Author Topic: Query letter for Murder On Marsh Island Please let me know your thoughts. Thanks  (Read 31145 times)

Offline Swampfox one

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Dear agent,

Frank Lightfoot did not run for sheriff to resolve the money and sex problems of the rich and famous.  But when the semi-nude body of an ex-Miss Georgia, wife of a prominent South Georgia developer, is found on the ninth green of an exclusive golf community, he is plunged into a world of secretsóstarting with the seven DNA samples discovered in and on the body.

MURDER ON MARSH ISLAND is an 83,000-word murder mystery.  This is the sequel to TAKEN.  Similar to Robert B. Parkerís Sea Change, it takes place over a four-week period on St. Simons Island, Georgia.

I am a member of the Georgia Association of Writers. 

Thank you for your time.

« Last Edit: April 17, 2009, 11:19:38 AM by JHMull »

Offline Alice, a Country Gal

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JH, I'm not an expert, but to me this reads much better than the original.

It's concise and gets the message across.

Smile,
Alice
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Offline Swampfox one

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Thanks Alice. ;D

Offline marilyn

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Yes, I like this it does not waffle. You are clear and precise. Great
Marilyn

Wolfe

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Remember ... you said you can take it.   ;D

Dear agent, (good)

Frank Lightfoot did not (Beware negative use) run for sheriff to resolve the money and sex problems of (wordy) the rich and famous.  (Opening with telling the agent what Frank didn't do, as opposed to what he will, is a bad move. Also, this doesn't help the plot) But when the semi-nude (Consider an absolute: nude) body of an ex-Miss (Negatives again. Consider: a Miss Georgia or Miss Georgia) Georgia, wife of (wordy) a prominent (telling) South Georgia (There is no such place as 'South' Georgia. Also, you say Georgia four times in your query. This is the second. You get to say it once. Finally, not seeing a reason for having this dependent clause) developer, is found (passive) on the ninth (not needed) green of (wordy) an exclusive (telling) golf community (Not sure this is needed either), he is plunged (passive) into a world of (wordy) secrets (smells like a clichť)óstarting (Beware -ing, dependent clauses and gerunds) with the seven DNA samples discovered in and on the body (This sounds promising with its distrubing imagery.  Can you use it as your hook instead?).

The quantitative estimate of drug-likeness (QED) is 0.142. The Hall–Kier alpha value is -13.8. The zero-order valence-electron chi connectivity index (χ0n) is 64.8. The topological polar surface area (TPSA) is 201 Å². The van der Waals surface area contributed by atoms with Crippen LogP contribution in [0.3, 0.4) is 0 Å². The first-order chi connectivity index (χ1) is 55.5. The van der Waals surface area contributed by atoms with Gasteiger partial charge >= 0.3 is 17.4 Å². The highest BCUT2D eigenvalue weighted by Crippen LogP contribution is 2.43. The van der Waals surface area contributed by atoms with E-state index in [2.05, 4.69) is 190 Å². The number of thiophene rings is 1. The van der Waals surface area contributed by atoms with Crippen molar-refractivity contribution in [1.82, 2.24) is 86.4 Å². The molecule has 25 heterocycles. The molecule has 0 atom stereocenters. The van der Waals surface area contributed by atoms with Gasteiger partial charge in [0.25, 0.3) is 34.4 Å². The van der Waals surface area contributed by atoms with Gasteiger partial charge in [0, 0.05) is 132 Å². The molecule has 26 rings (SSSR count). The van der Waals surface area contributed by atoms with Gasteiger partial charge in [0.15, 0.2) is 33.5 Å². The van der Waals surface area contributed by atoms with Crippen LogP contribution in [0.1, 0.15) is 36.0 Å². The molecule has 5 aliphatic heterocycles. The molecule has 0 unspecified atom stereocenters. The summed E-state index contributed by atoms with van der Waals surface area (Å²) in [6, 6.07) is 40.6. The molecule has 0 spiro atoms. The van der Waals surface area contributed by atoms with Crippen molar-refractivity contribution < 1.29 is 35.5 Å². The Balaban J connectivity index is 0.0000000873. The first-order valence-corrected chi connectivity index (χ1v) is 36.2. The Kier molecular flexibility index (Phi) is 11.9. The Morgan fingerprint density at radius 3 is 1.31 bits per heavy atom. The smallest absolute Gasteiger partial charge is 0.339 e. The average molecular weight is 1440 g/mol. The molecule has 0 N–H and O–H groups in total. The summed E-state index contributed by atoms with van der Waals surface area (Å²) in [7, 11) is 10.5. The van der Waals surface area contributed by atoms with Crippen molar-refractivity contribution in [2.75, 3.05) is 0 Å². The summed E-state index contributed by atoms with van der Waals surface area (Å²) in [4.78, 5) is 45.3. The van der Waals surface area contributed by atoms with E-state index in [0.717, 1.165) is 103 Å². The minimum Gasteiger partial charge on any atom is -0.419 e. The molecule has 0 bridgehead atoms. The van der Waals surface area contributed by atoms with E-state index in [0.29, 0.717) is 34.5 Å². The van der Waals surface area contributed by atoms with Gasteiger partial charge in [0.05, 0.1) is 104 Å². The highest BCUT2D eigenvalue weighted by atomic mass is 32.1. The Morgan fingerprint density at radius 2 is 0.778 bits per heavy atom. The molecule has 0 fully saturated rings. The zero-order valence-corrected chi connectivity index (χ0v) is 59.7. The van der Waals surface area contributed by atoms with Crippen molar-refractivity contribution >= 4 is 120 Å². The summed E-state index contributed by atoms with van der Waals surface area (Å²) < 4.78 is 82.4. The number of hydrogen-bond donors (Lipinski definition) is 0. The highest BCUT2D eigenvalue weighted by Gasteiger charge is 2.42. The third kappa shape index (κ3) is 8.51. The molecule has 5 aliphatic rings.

MURDER ON MARSH ISLAND (This title sounds like a Choose-Your-Own-Adventure Book from the 80s or something involving Nancy Drew. I recommend you change it) is an 83,000-word murder (Redundant. Most mysteries involve murder) mystery.  This is the sequel to TAKEN.  (You only CAPS ALL the title for the work you submit. For other works, from you, only caps the appropriate letters. [e.g., Taken] Also, unless this work saw publication from a mainstream press, you don't get to say this. Finally, this screams series.  And you know the rule about mentioning series in your query letter) Similar to Robert B. Parkerís Sea Change (italics), it takes place over a four-week period on St. Simons Island, Georgia. (repetition)

I am (Consider: I'm) a member of the Georgia (repetition) Association of Writers. (Can you rewrite this into active voice?) 

Thank you for your time. (good)

Brutal, I know...

Wolfe
« Last Edit: March 17, 2009, 04:48:49 PM by Wolfe »

Offline Swampfox one

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Thanks Marilyn,
I was trying to make it as tight as I could.  I think agents get so many queries that they look at one read a few sentences and move on.  So the smaller the better.  ;D
JH

Offline Swampfox one

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What about this?


Dear agent,

The nude body of a former beauty queen, wife of a prominent Georgia developer, is found on the ninth green of an exclusive coastal golf community.  Recently elected sheriff, Frank Lightfoot, is plunged into a secret world of sex, drugs and moneyóstarting with the seven DNA samples discovered in and on the body.

MURDER ON MARSH ISLAND is a 95,000-word mystery.  Similar to Robert B. Parkerís Sea Change, it takes place over a four-week period on St. Simons Island, Georgia.